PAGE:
Kansas is one team embracing the high reward—and high risk—of transfers. Malik Newman, a 6'3" shooting guard who started his career at Mississippi State, will play a huge role this year in Lawrence, but almost by necessity: By also giving three scholarships to transfers who will have to sit out the season (Charlie Moore, Dedric Lawson and K.J. Lawson), the Jayhawks have shockingly little depth. An injury to one of their eight scholarship players could wreak havoc. The bench will get longer, though, when Sam Cunliffe (a 6'6" forward who played as a freshman at Arizona State) becomes eligible in December.
2 CRASHING THE DANCE
Though SI's projection system has been the most accurate of any major news outlet's over the past four years, uncertainty is at the heart of college basketball: It's impossible to predict how college kids will navigate the ups and downs of such a long season. Yet that didn't stop us from thinking about how the final games will play out next spring, and making a few fearless predictions.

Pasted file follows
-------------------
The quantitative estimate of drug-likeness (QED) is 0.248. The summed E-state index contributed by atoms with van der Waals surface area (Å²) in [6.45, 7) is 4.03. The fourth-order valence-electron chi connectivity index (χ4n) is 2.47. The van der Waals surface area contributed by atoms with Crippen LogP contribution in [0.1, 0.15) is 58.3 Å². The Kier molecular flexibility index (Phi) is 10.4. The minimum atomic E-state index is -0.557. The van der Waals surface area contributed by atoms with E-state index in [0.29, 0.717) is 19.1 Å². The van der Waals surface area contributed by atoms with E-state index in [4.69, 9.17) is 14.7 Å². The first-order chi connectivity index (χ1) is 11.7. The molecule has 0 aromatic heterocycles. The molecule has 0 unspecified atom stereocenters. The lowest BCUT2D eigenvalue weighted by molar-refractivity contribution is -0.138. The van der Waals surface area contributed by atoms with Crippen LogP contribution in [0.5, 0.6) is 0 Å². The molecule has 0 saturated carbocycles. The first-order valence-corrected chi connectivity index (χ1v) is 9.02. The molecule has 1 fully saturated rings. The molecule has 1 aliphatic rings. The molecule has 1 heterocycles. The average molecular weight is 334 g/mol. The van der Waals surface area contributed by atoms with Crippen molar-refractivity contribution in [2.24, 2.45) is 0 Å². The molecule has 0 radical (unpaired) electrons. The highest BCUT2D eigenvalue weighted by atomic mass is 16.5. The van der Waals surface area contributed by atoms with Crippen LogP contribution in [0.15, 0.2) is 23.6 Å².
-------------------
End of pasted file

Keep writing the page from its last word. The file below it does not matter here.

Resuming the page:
The most likely candidate to break an extended NCAA tournament drought is Central Florida. Its D should be elite thanks to 7'6" junior center Tacko Fall, the reigning AAC defensive player of the year, and several quality transfers (notably Aubrey Dawkins, a 44.0% three-point shooter formerly of Michigan) will improve the offense. For the first time in 12 seasons, the Knights will get their NCAA ticket punched.
Auburn, led by shooters Mustapha Heron (projected to score 15.4 points) and Bryce Brown (11.4), now has undersized bulldog DeSean Murray, a 6'3" junior transfer from Presbyterian, and 6'8" freshman Chuma Okeke, who join 6'11" sophomore Austin Wiley to provide true depth in the paint. They'll end the Tigers' decadelong exile from the Big Dance.
Jamie Dixon is no stranger to March Madness; his teams at Pitt made the tournament in 11 of his 13 seasons. But Dixon's new school—and alma mater—TCU has not qualified since 1998. The Horned Frogs have key pieces back from last year's NIT championship squad, and with the addition of 6'9" VCU transfer Ahmed Hamdy-Mohamed, they will rank 30th in offensive (115.7) and 35th in defensive (96.4) efficiency, and grab a No. 6 seed.